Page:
Both project proposals have the overarching aim of raising awareness about Fair Trade, and promoting Fair Trade as a useful and effective tool to further the UN Sustainable Development Goals, which the EU has committed to implement. One proposal, led by Fairtrade International, envisions Europe-wide awareness-raising campaigns fueled by research on the impact of Fair Trade on a range of SDG issues, a fashion film by FashionRevolution, and visibility actions on mainstream and social media. The other proposal, led by Polish Fair Trade Association (PFTA), focus particularly on the six EU member states making up Central, Eastern and Southern Europe (Czech Republic, Poland, Hungary, Greece, Spain, and Portugal), where it envisions similar awareness-raising actions as well as significant capacity building for Fair Trade actors in these countries, where commitment to Fair Trade tend to be weak. Both proposals takes the novel approach of engaging citizens, local and national authorities, and EU policy-makers at the same time, thus aiming at creating simultaneously a bottom-up and a top-down pressure for action on the SDGs.
The proposals will further draw attention to how Fair Trade actively contributes to work towards many of the SDGs. For example, Fair Trade contributes to decent work and economic growth by paying marginalised producers a fair price, while demanding high labour standards to be observed. Fair Trade also contributes to gender equity by demanding standards empowering women to be observed by producer cooperatives, and it benefits the local environment by encouraging organic production methods. By showing consumers in Europe how their consumption patterns affect producers in the global South, the projects will also encourage more sustainable consumption European citizens.
By the time of this newsletter, both proposals are being evaluated by the European Commission. An answer on whether or not they have been accepted for DEAR funding is expected by the end of their year. Until then, we, here at WFTO-Europe, are keeping our fingers crossed for two great opportunities to further promote an existing and working model for sustainable development: Fair Trade.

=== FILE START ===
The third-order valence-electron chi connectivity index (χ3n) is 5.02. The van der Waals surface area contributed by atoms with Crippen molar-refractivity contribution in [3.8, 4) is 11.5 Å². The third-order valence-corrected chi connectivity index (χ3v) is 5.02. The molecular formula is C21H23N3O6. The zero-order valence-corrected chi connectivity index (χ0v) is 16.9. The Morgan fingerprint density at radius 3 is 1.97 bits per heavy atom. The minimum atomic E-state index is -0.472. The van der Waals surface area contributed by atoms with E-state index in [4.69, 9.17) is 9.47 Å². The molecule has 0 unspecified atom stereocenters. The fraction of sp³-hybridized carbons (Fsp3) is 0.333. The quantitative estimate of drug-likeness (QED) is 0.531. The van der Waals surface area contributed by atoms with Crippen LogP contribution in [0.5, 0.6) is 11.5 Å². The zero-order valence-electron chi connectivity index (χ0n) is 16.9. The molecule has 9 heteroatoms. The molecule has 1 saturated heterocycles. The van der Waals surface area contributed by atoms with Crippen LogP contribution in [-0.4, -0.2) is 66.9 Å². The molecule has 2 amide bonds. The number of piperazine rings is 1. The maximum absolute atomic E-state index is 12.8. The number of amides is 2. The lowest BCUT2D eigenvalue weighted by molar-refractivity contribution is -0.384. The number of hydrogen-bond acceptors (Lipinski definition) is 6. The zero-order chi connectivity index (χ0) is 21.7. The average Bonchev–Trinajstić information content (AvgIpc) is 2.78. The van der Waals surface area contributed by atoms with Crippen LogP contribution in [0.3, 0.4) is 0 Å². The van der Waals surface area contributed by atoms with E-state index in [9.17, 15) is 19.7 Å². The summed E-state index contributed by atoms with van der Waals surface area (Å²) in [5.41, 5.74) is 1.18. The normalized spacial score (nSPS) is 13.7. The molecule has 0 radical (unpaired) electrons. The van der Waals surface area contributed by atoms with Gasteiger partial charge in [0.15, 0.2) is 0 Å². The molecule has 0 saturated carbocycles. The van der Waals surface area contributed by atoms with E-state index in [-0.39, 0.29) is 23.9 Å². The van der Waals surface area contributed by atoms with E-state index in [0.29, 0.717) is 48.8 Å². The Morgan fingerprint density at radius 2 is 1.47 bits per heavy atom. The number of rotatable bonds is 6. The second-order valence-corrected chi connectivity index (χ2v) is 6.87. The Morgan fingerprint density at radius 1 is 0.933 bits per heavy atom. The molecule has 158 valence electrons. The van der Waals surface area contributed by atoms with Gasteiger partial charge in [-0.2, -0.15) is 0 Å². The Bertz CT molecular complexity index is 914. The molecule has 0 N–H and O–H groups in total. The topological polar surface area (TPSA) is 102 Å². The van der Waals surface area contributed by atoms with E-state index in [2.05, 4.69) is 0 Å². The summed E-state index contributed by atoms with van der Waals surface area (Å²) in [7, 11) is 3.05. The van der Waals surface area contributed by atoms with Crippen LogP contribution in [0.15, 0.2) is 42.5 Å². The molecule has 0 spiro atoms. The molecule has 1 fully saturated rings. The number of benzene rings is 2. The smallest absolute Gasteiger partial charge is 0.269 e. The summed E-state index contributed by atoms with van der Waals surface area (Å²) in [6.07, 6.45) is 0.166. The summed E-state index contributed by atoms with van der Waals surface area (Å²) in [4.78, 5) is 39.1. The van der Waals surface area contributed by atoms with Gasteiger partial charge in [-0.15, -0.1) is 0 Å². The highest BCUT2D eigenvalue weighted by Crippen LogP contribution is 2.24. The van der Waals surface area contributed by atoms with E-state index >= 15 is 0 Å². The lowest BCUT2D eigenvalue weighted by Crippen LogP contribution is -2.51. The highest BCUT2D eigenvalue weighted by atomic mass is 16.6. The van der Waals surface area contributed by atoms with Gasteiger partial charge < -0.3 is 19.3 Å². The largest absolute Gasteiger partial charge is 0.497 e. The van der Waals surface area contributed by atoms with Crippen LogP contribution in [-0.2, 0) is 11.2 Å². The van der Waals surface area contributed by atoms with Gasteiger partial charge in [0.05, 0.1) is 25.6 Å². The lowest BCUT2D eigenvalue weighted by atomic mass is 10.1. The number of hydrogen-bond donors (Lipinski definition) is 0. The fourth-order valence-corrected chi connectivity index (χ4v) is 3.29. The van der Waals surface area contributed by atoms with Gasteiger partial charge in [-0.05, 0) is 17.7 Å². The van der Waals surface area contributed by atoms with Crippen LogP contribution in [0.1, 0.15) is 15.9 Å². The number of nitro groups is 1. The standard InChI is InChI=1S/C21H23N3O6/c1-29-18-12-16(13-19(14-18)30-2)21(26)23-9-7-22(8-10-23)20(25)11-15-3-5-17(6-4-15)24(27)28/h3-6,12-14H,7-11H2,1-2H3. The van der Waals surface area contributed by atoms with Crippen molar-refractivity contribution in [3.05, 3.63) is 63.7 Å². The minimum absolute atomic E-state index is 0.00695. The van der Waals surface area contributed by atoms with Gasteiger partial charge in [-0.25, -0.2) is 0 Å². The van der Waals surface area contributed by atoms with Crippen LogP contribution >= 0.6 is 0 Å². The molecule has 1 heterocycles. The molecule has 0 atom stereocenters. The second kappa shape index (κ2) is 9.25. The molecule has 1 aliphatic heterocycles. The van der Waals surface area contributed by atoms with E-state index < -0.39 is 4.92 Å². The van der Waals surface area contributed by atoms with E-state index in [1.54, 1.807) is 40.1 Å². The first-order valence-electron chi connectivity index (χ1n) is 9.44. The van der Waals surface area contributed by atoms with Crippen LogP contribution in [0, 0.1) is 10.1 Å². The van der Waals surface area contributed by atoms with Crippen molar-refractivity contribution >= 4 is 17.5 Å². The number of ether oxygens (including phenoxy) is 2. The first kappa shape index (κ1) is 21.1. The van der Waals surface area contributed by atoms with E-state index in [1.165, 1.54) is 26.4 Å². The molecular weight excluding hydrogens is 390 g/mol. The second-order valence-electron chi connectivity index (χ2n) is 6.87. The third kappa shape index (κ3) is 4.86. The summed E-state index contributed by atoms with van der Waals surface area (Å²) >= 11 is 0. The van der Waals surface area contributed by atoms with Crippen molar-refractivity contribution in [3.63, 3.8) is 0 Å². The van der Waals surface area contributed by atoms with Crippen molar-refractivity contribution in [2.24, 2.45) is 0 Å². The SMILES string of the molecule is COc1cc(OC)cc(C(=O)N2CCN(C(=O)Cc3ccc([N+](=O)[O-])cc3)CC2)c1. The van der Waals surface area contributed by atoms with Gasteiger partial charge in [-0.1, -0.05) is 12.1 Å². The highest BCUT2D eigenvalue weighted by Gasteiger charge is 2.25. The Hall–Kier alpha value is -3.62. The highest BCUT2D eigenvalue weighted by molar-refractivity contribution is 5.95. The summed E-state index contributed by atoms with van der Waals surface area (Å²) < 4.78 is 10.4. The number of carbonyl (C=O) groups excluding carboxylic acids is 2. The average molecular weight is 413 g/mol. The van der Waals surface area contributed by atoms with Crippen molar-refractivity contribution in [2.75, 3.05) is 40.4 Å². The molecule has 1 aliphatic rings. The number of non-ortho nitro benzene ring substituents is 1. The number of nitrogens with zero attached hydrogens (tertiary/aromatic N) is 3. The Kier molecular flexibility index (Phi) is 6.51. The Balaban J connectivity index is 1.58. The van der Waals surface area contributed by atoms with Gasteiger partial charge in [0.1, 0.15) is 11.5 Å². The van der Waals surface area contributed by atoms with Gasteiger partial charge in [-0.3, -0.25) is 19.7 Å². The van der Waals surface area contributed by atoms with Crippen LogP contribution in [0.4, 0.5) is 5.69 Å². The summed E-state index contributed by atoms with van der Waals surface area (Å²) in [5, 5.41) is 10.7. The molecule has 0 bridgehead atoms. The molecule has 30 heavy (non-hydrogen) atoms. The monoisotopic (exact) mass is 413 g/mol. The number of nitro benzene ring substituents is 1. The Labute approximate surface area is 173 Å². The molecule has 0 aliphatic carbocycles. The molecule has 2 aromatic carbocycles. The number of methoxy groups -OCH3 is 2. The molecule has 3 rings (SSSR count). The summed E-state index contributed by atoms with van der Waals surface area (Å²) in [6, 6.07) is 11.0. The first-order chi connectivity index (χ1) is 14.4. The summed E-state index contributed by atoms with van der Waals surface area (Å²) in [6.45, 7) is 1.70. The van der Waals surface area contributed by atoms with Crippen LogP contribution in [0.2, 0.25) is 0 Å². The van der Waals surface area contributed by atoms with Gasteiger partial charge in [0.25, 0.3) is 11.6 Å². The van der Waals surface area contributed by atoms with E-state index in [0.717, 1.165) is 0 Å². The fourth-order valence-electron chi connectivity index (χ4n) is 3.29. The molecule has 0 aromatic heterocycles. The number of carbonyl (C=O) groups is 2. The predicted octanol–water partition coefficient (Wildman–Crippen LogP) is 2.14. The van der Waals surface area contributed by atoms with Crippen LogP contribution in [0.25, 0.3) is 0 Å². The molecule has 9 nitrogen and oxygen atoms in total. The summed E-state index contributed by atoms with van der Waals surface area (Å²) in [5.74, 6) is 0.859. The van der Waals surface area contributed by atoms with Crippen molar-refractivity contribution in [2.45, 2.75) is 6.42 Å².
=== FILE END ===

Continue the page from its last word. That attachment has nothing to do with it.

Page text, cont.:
News from the Board
The last board meeting was held on October the 10th and 11th – during the Belgian Fair Trade Week here in Brussels – and the next ones are planned to take place in early November and early December.
Member in the spotlight:
“Teranga” is the Senegalese local word for “welcome” and stands for the great hospitality of the Senegalese people. “Welcome” is also an invitation to get to know the products of Teranga, our new member in the spotlight for this newletter.
Teranga is an import-wholesale organisation, founded in 1996 by Monique Margry en Laye Khouma, whose aim is to promote export and sale of handmade products from small disadvantaged producers in Senegal, Morocco, Philippines and Vietnam.
Teranga imports both authentic products as well as products of their own design, such as textile products, music instruments and jewelry. These are original products that give a personal style to people or interiors. The range is notable for both the use of natural materials and natural colours. All the products meet the criteria of fair trade.
Teranga is situated in Culemborg in fair trade centre Fair Plaza, together with 15 other certified fair trade suppliers.
Click here to access their website!
FT-RELATED NEWS, PUBLICATIONS AND OTHER TOOLS
- New toolkit on how local authorities can contribute to the Sustainable Development Goals (SDGs) through Fair Trade (FTAO)
- Press release from the European Parliament: “MEPs debate CETA trade agreement with business, health, trade unions and farmers“
- Press release from the European Parliament: “EU rules needed to ensure firms respect human rights abroad, say MEPs“
- The Wall Street Journal: “How was your smartphone made? Nobody really knows“
- Food Smart Cities for Development – Publication: Gent en Garde – Food Policy Recommendations of the Food Policy Council (PDF)
- Food Smart Cities for Development: the final video
- Trade as a tool to achieve SDGs in Africa